Arrests at "illegal passport factories"

LONDON Thu Mar 22, 2007 10:42am GMT

A file photo of a biometric passport is shown atop a special reader connected to a computer that can read the passport holders personal information, October 24, 2005. An estimated 10,000 passports were issued to fraudulent applicants in the year to last September, the Home Office said on Wednesday as it launched a new initiative to reduce identity fraud. REUTERS/Jason Reed

A file photo of a biometric passport is shown atop a special reader connected to a computer that can read the passport holders personal information, October 24, 2005. An estimated 10,000 passports were issued to fraudulent applicants in the year to last September, the Home Office said on Wednesday as it launched a new initiative to reduce identity fraud.

Credit: Reuters/Jason Reed

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LONDON (Reuters) - London police arrested 22 people in a crackdown on illegal passport factories and suppliers, Scotland Yard said on Thursday.

More than 100 officers took part in dawn raids at 13 addresses across the capital on Wednesday, backed by officials from the Immigration Service, the Identity and Passport Service, South Yorkshire Police and the Department of Work and Pensions.

The action came the day after the Home Office admitted that about 10,000 British passports had been issued to fraudulent applicants in the year to September last year.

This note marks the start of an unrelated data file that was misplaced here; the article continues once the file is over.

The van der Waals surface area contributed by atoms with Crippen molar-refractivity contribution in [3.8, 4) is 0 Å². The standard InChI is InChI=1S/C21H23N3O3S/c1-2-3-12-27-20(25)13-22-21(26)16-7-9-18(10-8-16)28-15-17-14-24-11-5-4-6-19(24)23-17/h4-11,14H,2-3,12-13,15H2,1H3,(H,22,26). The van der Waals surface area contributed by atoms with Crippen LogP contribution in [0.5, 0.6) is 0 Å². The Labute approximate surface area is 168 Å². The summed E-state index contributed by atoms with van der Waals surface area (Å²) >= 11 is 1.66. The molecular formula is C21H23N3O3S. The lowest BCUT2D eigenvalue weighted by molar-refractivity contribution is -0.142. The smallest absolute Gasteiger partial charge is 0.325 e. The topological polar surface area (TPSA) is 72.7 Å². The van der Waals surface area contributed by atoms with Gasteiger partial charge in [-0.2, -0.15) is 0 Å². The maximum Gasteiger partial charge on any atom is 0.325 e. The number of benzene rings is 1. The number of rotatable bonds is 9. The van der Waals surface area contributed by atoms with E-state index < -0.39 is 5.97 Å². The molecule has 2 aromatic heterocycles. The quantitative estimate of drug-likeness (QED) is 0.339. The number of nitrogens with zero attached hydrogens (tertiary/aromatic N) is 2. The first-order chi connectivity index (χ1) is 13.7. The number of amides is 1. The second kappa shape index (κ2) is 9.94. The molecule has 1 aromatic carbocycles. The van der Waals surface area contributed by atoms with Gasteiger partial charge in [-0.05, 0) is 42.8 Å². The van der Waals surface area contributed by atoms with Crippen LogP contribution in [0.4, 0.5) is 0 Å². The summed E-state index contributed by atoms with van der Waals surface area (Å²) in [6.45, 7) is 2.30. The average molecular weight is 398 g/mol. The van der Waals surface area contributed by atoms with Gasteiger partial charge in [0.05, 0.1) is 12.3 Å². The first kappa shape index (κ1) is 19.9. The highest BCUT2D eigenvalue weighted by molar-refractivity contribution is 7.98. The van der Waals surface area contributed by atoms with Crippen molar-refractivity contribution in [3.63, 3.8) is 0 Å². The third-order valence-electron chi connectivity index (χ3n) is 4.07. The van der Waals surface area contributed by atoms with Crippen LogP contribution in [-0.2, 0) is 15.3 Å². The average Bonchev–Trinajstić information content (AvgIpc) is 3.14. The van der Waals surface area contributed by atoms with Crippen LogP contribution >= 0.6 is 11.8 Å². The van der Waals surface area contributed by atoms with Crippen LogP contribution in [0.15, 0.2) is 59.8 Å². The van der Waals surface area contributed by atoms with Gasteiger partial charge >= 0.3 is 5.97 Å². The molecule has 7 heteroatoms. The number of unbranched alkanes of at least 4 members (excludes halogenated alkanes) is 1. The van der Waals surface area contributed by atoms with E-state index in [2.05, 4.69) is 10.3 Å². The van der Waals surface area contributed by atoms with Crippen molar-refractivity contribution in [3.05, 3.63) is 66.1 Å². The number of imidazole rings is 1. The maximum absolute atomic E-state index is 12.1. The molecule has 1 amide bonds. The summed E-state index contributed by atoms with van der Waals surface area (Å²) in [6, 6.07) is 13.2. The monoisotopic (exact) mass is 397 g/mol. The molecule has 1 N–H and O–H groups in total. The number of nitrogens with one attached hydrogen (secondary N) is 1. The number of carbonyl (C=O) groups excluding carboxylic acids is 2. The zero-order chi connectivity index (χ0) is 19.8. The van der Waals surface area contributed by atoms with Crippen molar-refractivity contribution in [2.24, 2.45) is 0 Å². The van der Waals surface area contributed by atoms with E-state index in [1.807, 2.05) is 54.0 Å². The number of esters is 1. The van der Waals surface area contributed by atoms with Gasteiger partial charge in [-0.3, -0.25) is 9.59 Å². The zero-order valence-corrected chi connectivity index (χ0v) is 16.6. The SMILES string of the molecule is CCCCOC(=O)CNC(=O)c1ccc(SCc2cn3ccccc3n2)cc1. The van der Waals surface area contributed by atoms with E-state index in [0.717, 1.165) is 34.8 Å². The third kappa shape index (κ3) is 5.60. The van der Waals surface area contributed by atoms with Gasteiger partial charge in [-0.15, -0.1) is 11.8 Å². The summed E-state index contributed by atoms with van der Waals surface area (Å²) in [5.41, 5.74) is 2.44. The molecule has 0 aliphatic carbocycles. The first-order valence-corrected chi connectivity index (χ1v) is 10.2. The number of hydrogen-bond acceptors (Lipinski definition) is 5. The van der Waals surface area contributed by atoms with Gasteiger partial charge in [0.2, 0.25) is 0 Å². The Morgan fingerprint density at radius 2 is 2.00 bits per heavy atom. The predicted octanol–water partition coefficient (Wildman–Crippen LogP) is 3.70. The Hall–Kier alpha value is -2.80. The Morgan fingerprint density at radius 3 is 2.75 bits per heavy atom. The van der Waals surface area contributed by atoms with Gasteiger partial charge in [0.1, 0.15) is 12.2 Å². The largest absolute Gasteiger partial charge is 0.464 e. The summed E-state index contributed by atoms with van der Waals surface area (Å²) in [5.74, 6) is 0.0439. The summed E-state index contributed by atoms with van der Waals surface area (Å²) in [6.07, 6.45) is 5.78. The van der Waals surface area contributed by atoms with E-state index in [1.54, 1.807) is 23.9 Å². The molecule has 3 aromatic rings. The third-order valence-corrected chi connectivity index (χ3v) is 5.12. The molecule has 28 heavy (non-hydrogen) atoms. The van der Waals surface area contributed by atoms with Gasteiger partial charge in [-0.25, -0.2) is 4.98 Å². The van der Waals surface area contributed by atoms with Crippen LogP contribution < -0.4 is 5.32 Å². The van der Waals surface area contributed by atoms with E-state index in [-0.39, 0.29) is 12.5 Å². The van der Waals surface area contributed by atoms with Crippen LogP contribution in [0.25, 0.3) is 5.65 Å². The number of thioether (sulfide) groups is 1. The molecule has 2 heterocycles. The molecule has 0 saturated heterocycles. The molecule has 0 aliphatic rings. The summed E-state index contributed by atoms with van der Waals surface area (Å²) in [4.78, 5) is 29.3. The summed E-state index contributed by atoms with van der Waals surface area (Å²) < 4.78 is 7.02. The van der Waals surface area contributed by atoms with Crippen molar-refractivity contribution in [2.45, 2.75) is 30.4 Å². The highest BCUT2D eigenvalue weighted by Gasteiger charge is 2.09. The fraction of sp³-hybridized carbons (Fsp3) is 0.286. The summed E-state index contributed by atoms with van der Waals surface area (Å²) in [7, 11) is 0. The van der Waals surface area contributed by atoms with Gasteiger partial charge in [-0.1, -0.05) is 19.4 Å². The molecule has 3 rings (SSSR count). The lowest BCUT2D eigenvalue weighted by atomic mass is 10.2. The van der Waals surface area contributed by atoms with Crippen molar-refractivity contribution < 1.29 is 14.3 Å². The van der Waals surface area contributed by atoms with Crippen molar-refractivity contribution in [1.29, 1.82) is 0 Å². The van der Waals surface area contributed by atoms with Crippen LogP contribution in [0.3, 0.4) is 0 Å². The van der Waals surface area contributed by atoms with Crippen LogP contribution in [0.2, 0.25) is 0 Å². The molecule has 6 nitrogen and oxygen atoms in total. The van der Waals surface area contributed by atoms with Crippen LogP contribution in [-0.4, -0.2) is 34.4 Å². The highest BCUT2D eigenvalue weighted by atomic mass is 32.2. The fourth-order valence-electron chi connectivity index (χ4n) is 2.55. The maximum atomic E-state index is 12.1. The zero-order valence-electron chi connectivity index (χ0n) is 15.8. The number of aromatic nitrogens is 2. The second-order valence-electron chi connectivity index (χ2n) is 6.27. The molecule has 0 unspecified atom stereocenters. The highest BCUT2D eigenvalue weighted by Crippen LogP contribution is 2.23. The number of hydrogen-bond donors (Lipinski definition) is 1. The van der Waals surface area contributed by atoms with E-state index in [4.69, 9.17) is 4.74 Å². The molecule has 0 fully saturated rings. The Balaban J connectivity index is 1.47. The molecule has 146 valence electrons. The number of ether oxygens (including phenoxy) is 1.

Police said 19 of those arrested were accused of crimes including unlawful facilitation, identity card offences and possession and conspiracy to produce and distribute false documents. The other three were held for immigration offences.

Officers said they had also seized 40,000 pounds in cash, false passports, driving licenses and foreign ID documents.

"The production of false passports enables others to commit a range of serious crime," said Detective Chief Inspector John Kielty. "This operation tackles the criminals who try to hide their true identities from enforcement authorities."

On Wednesday, the Home Office said face-to-face interviews to be introduced in May would help address the problem of identity fraud.

It said the move could have prevented false passports being issued to the likes of Dhiren Barot, jailed for at least 40 years last November for plotting to kill thousands with attacks in Britain and the United States.

"We said we would work closer with the police to tackle serious immigration crime and make our borders safer and we meant it," said Immigration Minister Liam Byrne.

"The operation shows our shared determination to attack the organised crime that accounts for as much as three quarters of illegal immigration to Britain."

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